The frequency of overall complication rates in this study was 3.5% (3 in 86); there was only one complication in the NPPG (2%) and 6% in the PPG. In a previous study Vucic and Davis [12] report a different complication rate of 24.7% in 73 patients who underwent a thymectomy. El-Bawab et al. [10] studied the routine and selective use of plasmapheresis before thymectomy and reported that the complication rate in a routine use of the plasmapheresis group was 25% and the catheter-related complications occurred in 4% of the population which is comparable with 3% in our study. The complication for our study was a pseudoaneurysm of the femoral artery at the puncture site requiring open surgical repair.

Yeh et al. [8] and Nagayasu et al. [9] suggested that preoperative plasmapheresis may facilitate improved outcomes of patients with myasthenia gravis after thymectomy; however our study showed that the post-operative outcome was not different between the two groups. There was no difference in immediate post-operative extubation time, length of hospital stay, and 30-day mortality. This indicated that preoperative plasmapheresis for elective thymectomy in myasthenia gravis may not be necessary, even though the patients have a history of crisis. Our results were similar to El-Bawab et al. [10] that reported no difference in both groups in terms of overall median time of mechanical ventilation, ICU stay, and hospital stay.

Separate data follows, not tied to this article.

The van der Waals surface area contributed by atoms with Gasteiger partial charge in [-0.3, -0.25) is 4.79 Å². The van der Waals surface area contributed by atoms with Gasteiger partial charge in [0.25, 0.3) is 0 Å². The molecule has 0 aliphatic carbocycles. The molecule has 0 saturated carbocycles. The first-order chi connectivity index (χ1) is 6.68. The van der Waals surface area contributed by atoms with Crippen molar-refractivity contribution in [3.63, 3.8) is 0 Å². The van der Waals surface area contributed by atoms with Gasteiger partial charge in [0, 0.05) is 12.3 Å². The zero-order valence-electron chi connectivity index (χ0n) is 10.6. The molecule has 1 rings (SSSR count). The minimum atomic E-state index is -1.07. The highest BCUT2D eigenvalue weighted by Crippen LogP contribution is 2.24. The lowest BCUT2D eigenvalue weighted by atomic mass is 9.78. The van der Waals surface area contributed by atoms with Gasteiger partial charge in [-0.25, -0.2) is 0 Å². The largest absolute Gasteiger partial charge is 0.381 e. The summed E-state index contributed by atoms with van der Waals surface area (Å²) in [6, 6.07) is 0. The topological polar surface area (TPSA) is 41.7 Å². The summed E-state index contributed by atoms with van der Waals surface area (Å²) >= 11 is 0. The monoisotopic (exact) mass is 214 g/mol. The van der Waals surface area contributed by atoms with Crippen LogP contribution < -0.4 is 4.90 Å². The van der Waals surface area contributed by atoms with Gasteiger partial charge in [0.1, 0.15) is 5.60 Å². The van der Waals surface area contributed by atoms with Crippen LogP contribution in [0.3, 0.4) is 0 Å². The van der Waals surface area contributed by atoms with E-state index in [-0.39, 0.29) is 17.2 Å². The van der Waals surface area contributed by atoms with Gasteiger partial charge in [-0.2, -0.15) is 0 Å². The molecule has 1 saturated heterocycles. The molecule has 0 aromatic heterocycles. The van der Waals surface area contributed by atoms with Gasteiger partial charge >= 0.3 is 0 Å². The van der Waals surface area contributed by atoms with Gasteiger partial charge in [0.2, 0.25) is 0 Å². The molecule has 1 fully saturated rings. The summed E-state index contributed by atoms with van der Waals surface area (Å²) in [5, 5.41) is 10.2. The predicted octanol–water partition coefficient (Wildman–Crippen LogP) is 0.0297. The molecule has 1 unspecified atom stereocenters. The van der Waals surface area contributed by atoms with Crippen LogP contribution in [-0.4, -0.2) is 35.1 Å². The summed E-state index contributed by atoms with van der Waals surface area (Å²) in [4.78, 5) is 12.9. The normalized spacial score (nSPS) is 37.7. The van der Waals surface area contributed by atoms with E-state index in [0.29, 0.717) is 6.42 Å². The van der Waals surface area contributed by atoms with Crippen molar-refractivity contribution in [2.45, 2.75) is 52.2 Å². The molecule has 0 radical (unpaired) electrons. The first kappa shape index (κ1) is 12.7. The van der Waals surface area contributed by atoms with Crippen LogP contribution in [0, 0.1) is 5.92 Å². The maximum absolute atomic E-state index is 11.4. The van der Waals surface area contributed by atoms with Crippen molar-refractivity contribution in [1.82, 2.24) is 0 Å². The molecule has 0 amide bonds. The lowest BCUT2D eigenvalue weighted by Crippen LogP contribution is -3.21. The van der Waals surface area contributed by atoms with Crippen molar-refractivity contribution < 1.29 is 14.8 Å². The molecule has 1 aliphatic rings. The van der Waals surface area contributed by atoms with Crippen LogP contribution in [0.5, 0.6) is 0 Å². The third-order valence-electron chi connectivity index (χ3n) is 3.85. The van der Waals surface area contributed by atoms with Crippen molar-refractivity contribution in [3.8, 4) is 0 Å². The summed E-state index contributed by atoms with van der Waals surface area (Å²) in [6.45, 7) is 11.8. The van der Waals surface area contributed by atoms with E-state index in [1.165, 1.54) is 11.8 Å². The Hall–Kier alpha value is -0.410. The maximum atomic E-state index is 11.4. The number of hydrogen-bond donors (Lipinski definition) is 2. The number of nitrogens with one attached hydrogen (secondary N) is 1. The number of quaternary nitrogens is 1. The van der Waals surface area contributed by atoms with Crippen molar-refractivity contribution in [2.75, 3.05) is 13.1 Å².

Limitations of this study include the retrospective nature of the study and selection bias of patients. The power to detect difference of propensity score between both groups is only 60 percent because of small sample size. Although we used a propensity score for weighting all patient characteristics in both groups, there may have been some unknown factors which could affect the result of this study.

In conclusion, elective thymectomy without preoperative plasmapheresis in myasthenia gravis patient regardless of a history of myasthenic crisis did not affect the overall outcomes when compared with preoperative plasmapheresis and may reduce catheter-related and post-operative complications. Therefore, preoperative plasmapheresis may be unnecessary in all elective thymectomies, even though patients have a history of crisis. However, patients who have history of myasthenic crisis more than one time or a significantly low motor power grading of extremities, or bulbar involvement, should be considered for preoperative plasmapheresis. The results of this study do not represent patients who have a myasthenic crisis before emergency or urgent surgery, repeated myasthenic crisis, or bulbar involvement. Prospective studies to include a larger number of patients are needed for definite conclusions.